For now, Zoho will continue charging customers in local currency in Nigeria and Kenya amidst surging inflation.

Zoho, the Indian cloud company that began expanding to Africa in 2019, will continue charging its African customers in their local currencies despite significant currency devaluation in those markets. The company will, however, not rule out price increases in the future.

“We are not going to change how we bill our customers at all,” Veerakumar Natarajan, country head, Zoho Kenya, told TechCabal.

With rising business costs, some companies have substantially reduced their expenses. However, per Zoho, which launched a local office in Kenya in May 2023, its partner network jumped by 212%, partly because customers continue to use its products since they pay in Kenyan shillings. “Customers are happy to stay with us because we charge in Kenya shillings. This is not the case with rivals, who bill their clients in US dollars,” Natarajan added.

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Zoho said it uses a local currency billing strategy in key African and Middle Eastern markets. The approach allows clients in Nigeria, South Africa, Saudi Arabia, and Dubai to pay for Zoho’s customer relationship management software in their local currency. Natarajan said, “In Africa, our strategy is different because we charge in local currency and extend a discount as well.”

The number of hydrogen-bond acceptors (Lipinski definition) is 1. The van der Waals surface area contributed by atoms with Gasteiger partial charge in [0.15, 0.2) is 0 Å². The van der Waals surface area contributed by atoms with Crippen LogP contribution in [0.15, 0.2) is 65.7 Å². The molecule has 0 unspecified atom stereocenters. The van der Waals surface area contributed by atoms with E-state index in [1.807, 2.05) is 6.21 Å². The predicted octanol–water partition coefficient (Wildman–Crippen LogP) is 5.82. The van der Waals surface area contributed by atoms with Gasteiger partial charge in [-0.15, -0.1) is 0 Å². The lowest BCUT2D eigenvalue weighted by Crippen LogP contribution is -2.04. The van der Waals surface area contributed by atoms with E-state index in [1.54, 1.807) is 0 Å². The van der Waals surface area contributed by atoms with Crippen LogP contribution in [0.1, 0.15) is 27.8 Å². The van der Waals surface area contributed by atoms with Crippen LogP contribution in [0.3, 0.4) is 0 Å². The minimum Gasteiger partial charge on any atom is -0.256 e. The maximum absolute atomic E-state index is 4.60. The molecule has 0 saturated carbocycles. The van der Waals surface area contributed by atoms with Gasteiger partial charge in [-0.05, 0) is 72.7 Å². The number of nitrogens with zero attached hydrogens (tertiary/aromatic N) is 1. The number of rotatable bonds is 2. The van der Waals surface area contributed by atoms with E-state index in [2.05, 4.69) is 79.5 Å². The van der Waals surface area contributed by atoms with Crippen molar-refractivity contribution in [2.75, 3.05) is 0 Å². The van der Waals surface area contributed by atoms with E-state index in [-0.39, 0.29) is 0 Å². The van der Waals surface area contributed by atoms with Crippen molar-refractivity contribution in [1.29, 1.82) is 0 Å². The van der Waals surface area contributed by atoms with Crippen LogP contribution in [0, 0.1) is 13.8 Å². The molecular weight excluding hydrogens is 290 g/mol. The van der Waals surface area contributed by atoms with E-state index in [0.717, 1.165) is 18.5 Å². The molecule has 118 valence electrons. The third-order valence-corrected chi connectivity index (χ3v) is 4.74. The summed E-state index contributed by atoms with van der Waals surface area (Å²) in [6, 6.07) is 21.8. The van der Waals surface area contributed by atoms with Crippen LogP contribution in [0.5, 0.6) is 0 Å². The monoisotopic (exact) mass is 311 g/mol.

When it set its price for Kenyan customers, the exchange rate was KES 100 to the US dollar. Currently, the currency has depreciated to KES 146 to the US dollar. According to Natarajan, the weakening Kenyan shilling may compel Zoho to revise its product prices upwards, but there are no such plans soon. For now, Zoho said it can offset the weakening Kenyan shilling by attracting more customers who pay in local currency.

As the Kenyan shilling weakens, businesses are concerned about the safety of their dollar-based earnings. Fears include lower income, instability, and compromised livelihoods. Kenya Power, a power distributor, is facing KES 3.19 billion in losses and is considering switching to USD billing, raising concerns about the future of the local currency.

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